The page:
The Baudelaire orphans looked out the grimy window of the train and gazed at the gloomy blackness of the Finite Forest, wondering if their lives would ever get any better. An announcement over a crackly loudspeaker had just told them that in a few minutes they would arrive in the town of Paltryville, where their new caretaker lived, and they couldn't help wondering who in the world would want to live in such dark and eerie countryside. Violet, who was fourteen and the eldest Baudelaire, looked out at the trees of the forest, which were very tall and had practically no branches, so they looked almost like metal pipes instead of trees. Violet was an inventor, and was always designing machines and devices in her head, with her hair tied up in a ribbon to help her think, and as she gazed out at the trees she began work on a mechanism that would allow you to climb to the top of any tree, even if it were completely bare. Klaus, who was twelve, looked down at the forest floor, which was covered in brown, patchy moss. Klaus liked to read more than anything else, and he tried to remember what he had read about Paltryville mosses and whether any of them were edible. And Sunny, who was just an infant, looked out at the smoky gray sky that hung over the forest like a damp sweater. Sunny had four sharp teeth, and biting things with them was what interested her most, and she was eager to see what there was available to bite in the area. But even as Violet began planning her invention, and Klaus thought of his moss research, and Sunny opened and closed her mouth as a prebiting exercise, the Finite Forest looked so uninspiring that they couldn't help wondering if their new home would really be a pleasant one.

  "What a lovely forest!" Mr. Poe remarked, and coughed into a white handkerchief. Mr. Poe was a banker who had been in charge of managing the Baudelaire affairs since the fire, and I must tell you that he was not doing a very good job' His two main duties were finding the orphans a good home and protecting the enormous fortune that the children's parents had left behind, and so far each home had been a catastrophe, a word which here means "an utter disaster involving tragedy, deception, and Count Olaf." Count Olaf was a terrible man who wanted the Baudelaire fortune for himself, and tried every disgusting scheme he could think of to steal it. Time after time he had come very close to succeeding, and time after time the Baudelaire orphans had revealed his plan, and time after time he had escaped-and all Mr. Poe had ever done was cough. Now he was accompanying the children to Paltryville, and it pains me to tell you that once again Count Olaf would appear with yet another disgusting scheme, and that Mr. Poe would once again fail to do anything even remotely helpful. "What a lovely forest!" Mr. Poe said again, when he was done coughing. "I think you children will have a good home here. I hope you do, anyway, because I've just received a promotion at Mulctuary Money Management. I'm now the Vice President in Charge of Coins, and from now on I will be busier than ever. If anything goes wrong with you here, I will have to send you to boarding school until I have time to find you another home, so please be on your best behavior."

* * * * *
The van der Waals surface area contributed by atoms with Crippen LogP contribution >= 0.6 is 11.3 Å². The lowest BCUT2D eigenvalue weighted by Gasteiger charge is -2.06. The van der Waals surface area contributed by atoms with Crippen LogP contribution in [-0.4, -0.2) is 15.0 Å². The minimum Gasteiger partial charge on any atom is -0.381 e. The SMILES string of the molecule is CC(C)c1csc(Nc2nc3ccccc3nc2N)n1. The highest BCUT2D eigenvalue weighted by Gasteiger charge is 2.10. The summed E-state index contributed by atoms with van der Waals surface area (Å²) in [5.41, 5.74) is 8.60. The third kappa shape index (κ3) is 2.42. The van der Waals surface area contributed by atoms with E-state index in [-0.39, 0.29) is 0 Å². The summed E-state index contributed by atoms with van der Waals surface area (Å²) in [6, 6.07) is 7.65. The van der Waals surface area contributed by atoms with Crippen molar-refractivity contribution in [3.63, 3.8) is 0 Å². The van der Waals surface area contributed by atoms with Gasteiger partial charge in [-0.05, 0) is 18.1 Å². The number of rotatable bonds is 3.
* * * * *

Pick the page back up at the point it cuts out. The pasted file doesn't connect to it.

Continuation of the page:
"Of course, Mr. Poe," Violet said, not adding that she and her siblings had always been on their best behavior but that it hadn't done them any good.

  "What is our new caretaker's name?" Klaus asked. "You haven't told us."

  Mr. Poe took a piece of paper out of his pocket and squinted at it. "His name is Mr. Wuz- Mr. Qui- I can't pronounce it. It's very long and complicated."

  "Can I see?" Klaus asked. "Maybe I can figure out how to pronounce it."

  "No, no," Mr. Poe said, putting the paper away. "If it's too complicated for an adult, it's much too complicated for a child."